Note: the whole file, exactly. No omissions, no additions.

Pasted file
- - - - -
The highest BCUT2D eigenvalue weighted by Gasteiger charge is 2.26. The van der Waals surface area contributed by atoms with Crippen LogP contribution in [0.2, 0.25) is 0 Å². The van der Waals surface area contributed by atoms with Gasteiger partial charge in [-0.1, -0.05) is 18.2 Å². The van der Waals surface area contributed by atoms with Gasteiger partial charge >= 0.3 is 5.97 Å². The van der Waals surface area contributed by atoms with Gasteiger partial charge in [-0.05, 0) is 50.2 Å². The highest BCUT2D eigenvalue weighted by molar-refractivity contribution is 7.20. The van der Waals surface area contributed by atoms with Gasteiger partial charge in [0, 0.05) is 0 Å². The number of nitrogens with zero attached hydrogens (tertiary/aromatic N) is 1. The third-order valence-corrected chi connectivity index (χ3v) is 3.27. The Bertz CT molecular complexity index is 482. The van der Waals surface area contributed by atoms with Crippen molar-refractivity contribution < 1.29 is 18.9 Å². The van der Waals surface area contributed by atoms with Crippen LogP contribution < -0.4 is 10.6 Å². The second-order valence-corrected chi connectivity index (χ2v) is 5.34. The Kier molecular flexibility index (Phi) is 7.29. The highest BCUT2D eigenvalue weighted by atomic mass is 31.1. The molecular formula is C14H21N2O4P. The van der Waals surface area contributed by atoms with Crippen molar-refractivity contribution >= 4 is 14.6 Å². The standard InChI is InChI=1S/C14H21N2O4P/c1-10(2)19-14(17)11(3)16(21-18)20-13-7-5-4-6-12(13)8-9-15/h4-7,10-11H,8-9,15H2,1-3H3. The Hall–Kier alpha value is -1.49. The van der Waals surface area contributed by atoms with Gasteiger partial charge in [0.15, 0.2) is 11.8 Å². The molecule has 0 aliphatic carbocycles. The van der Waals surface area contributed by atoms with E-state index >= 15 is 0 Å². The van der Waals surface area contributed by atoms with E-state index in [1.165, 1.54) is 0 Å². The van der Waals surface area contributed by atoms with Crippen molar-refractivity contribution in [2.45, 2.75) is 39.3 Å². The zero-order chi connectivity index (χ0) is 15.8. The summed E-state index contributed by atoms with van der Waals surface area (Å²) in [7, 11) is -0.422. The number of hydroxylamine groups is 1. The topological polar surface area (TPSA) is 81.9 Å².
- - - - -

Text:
The highest BCUT2D eigenvalue weighted by Gasteiger charge is 2.26. The van der Waals surface area contributed by atoms with Crippen LogP contribution in [0.2, 0.25) is 0 Å². The van der Waals surface area contributed by atoms with Gasteiger partial charge in [-0.1, -0.05) is 18.2 Å². The van der Waals surface area contributed by atoms with Gasteiger partial charge >= 0.3 is 5.97 Å². The van der Waals surface area contributed by atoms with Gasteiger partial charge in [-0.05, 0) is 50.2 Å². The highest BCUT2D eigenvalue weighted by molar-refractivity contribution is 7.20. The van der Waals surface area contributed by atoms with Gasteiger partial charge in [0, 0.05) is 0 Å². The number of nitrogens with zero attached hydrogens (tertiary/aromatic N) is 1. The third-order valence-corrected chi connectivity index (χ3v) is 3.27. The Bertz CT molecular complexity index is 482. The van der Waals surface area contributed by atoms with Crippen molar-refractivity contribution < 1.29 is 18.9 Å². The van der Waals surface area contributed by atoms with Crippen LogP contribution < -0.4 is 10.6 Å². The second-order valence-corrected chi connectivity index (χ2v) is 5.34. The Kier molecular flexibility index (Phi) is 7.29. The highest BCUT2D eigenvalue weighted by atomic mass is 31.1. The molecular formula is C14H21N2O4P. The van der Waals surface area contributed by atoms with Crippen molar-refractivity contribution >= 4 is 14.6 Å². The standard InChI is InChI=1S/C14H21N2O4P/c1-10(2)19-14(17)11(3)16(21-18)20-13-7-5-4-6-12(13)8-9-15/h4-7,10-11H,8-9,15H2,1-3H3. The Hall–Kier alpha value is -1.49. The van der Waals surface area contributed by atoms with Gasteiger partial charge in [0.15, 0.2) is 11.8 Å². The molecule has 0 aliphatic carbocycles. The van der Waals surface area contributed by atoms with E-state index >= 15 is 0 Å². The van der Waals surface area contributed by atoms with E-state index in [1.165, 1.54) is 0 Å². The van der Waals surface area contributed by atoms with Crippen molar-refractivity contribution in [2.45, 2.75) is 39.3 Å². The zero-order chi connectivity index (χ0) is 15.8. The summed E-state index contributed by atoms with van der Waals surface area (Å²) in [7, 11) is -0.422. The number of hydroxylamine groups is 1. The topological polar surface area (TPSA) is 81.9 Å².